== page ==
Genre: Folk (mainly traditional; Gaelic; vocal)
Playing time: 59 minutes
Availability (out of 3): ***
Related website(s): www.juliefowlis.com
My rating: 8/10
I like: Julie’s voice, the arrangements, the sound quality
I’m less keen on : The flimsy card packaging!
I first encountered Julie Fowlis’ singing through a friend. Somehow he had bought two copies of her album “Cuilidh” – and gave me one! I loved it, and some time later I bought this one. I keep hoping he will make the same mistake again!
Julie Fowlis hails from North Uist in the Outer Hebrides, which is a Gaelic-speaking (and singing) community. She sings in that language predominantly, and most of her material is traditional.
I find Julie’s voice delightful; to me, it’s sweet and rich, but natural and never over-saccharine.
I like to keep my CDs in good condition, and also enjoy having the sleeve notes to hand. I don’t like card packaging at the best of times, but sadly the packaging on this is especially flimsy. My copy now sits in a duly labelled slimline case, with the card sleeve stored separately, which to me partly defeats the object of buying hard copy music!
The album contains 13 tracks (12 plus a “bonus” track), and plays for 59 minutes. I think that the sound quality is superb for a live album. On the first track, for example, Julie sings a capella (unaccompanied) and the sound is crystal clear with just a hint of reverb.
It’s also edited – much to my liking – so that the tracks lead seamlessly into one another, giving the feel of a true live performance. Some “live” recordings leave me disappointed, as the tracks are clinically separated and there is minimal applause or banter with the audience. If an album bears “live” in its title, I really think it should convey the feel of a live performance.
That this one was all recorded on the same occasion helps, as the sound is consistent in volume, tone and quality. There are no obvious glitches or blips in the performance of the recorded songs (not that this would bother me overmuch; it happens in live performance).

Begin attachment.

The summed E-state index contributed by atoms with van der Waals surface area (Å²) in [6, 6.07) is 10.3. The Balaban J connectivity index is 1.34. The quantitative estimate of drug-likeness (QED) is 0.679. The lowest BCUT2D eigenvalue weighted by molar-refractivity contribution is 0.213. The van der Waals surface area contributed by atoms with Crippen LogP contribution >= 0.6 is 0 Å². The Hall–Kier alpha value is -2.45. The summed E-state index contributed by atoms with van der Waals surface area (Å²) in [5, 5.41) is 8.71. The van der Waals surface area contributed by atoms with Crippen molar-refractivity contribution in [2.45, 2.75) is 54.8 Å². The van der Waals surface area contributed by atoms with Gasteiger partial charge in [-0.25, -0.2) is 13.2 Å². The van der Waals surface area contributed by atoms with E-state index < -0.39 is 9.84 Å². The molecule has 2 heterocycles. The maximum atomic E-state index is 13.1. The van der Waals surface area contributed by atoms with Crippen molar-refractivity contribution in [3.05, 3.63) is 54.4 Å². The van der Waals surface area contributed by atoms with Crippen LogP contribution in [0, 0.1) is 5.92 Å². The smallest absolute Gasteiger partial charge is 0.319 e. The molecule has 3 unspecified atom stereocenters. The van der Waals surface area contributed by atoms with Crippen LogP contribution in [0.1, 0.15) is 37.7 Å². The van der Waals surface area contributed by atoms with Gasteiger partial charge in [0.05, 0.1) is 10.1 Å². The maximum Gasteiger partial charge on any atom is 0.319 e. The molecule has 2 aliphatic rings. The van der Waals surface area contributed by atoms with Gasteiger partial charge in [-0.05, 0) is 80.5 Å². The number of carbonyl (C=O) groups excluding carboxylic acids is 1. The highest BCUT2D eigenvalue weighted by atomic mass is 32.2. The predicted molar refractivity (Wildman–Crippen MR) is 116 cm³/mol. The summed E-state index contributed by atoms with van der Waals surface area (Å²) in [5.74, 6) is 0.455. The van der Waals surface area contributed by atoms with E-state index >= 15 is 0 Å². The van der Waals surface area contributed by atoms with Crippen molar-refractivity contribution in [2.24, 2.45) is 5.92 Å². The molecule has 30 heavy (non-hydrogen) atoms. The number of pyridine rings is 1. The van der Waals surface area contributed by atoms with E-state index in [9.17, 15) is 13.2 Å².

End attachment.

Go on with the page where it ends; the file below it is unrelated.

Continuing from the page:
I find Gaelic very rich and expressive and when sung by Julie’s lovely voice the effect is quite spellbinding. Who cares what the words mean when the sound is like this? (Actually some of the songs she sings are traditional “mouth music”, nonsense songs for dancing to, and “waulking”, or work songs to make hard manual work seem less arduous). Some of these may appear a little inaccessible at first hearing. All I would say is to accept the voice as a musical instrument rather than as specifically as singing on such songs, and just enjoy the sound and feel of the music.
Some of the tracks
The musicianship throughout the album is superb, too (Julie also plays high whistles, Eamon Doorley plays bouzouki – basically a long-necked mandolin, Duncan Chisholm plays violin – and how! – Tony Byrne plays guitar, and Martin O’Neill plays bodhran). At all times the instruments support and enhance the vocals and don’t crowd them out.
Track 1: Ho Bha Mi, He Bha Mi
opens the album in the way that all live recordings should begin – with the announcement of the performer as she takes the stage, and a plea for a welcoming applause.
I’d be interested to know whether the first song on the album also began the concert. If so, it was a brave start as she launches into a slow, haunting song entirely unaccompanied and carries it off without a single blip or waver. The sound quality is exceptional, with just a nice hint of theatre echo.